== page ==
Identification of structural determinants of light chain amyloidosis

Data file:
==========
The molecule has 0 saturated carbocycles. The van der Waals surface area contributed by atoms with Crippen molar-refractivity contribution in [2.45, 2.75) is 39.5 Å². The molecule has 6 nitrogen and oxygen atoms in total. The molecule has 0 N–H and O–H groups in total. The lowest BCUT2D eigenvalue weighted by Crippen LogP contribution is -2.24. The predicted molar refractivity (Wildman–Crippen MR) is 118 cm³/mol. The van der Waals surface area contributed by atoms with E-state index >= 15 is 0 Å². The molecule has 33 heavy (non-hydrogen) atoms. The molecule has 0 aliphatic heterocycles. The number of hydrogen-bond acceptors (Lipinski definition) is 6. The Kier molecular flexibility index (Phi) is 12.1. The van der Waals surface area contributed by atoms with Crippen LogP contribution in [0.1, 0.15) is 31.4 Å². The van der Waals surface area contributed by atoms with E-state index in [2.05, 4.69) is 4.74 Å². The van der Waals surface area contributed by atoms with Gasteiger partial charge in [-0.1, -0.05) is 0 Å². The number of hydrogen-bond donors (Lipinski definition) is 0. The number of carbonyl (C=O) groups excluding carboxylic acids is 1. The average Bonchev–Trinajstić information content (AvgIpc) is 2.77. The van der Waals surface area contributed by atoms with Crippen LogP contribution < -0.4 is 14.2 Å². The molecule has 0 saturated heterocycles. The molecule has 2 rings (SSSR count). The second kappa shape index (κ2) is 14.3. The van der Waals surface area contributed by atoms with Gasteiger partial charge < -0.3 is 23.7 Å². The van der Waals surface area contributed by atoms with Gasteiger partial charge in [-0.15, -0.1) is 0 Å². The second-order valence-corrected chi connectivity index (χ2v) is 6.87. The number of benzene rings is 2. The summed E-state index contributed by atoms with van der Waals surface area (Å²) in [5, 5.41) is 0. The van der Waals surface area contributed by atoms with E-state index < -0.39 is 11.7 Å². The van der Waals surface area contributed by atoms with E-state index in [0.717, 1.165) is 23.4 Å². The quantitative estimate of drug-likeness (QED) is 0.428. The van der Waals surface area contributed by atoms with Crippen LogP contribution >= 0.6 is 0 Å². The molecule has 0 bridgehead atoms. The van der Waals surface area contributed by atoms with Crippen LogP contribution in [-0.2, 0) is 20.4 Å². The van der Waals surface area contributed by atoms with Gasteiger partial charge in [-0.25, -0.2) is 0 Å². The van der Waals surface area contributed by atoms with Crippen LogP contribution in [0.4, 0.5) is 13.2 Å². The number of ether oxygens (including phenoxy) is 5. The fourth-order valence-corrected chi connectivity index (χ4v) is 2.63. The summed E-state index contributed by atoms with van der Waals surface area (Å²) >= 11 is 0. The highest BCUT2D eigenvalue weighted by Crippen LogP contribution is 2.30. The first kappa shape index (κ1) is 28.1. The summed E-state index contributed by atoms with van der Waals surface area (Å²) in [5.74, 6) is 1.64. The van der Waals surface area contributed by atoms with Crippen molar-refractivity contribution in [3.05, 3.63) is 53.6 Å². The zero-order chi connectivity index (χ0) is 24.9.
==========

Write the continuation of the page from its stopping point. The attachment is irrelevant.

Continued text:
Immunoglobulin light chain amyloidosis (AL) is a systemic and progressive disease associated with the aggregation of light chains(LC) in form of amyloid fibrils. AL can affect virtually any organ, although kidney and heart involvement are the most common accounting for 46% and 30% of the cases, respectively. Cardiac involvement is particularly threatening due to its rapid progression and the bad prognosis. The exceptional diversification of tissues affected by amyloidosis and the molecular basis of LC toxicity are the subject of active research since decades, but, unfortunately, a comprehensive picture of the causes of this disease is still missing. Several clinical studies suggest that not the deposition of finalfibril, but the presence of transient oligomeric species during amyloid fibril formation is responsible for the development of organ dysfunction. In fact, it has been recognized that after LCs production interruption by chemotherapy, albeit before amyloid deposit clearance, there is a significant improvement in conditions involving renal and cardiac amyloidosis. During antibody production light chains are usually over-expressed, in comparison to heavy chains, and secreted as free chains. Under physiological conditions, LCs can be present as monomers and/or dimers, called Bence Jones (BJ) proteins, even in healthy subjects. In recent studies, it has been pointed out that BJ proteins are protective against aggregation. The LC toxicity might, therefore, be the consequence of the destabilization of BJ proteins and the cleavage of the variable domain of LC by proteases, together with different internalization propensities associated to various oligomeric states. The broad aim of this research project is, therefore, to study the correlation between cellular toxicity and structural features of immunoglobulin light chains such as (1) BJ and $V_L$ dimerstability, (2) flexibility of LC monomers, (3) accessibility to proteases and (4) amyloid propensity. In order to achieve this goal, we will develop methods for the rapid and accurate modeling of LC and BJ proteins and perform extensive molecular dynamics simulations to compute this quantities on a large database of toxic and non-toxic sequences. In addition to that, we will search for small-molecules that could stabilize the interaction between the light chains in BJ proteins and, thus, act as potential therapeutics. We envisage that the research project proposed here could have an impact on the development of novel, safer therapeutics for the treatment of light chain amyloidosis and deepen our understanding of the molecular basis of this severe disease.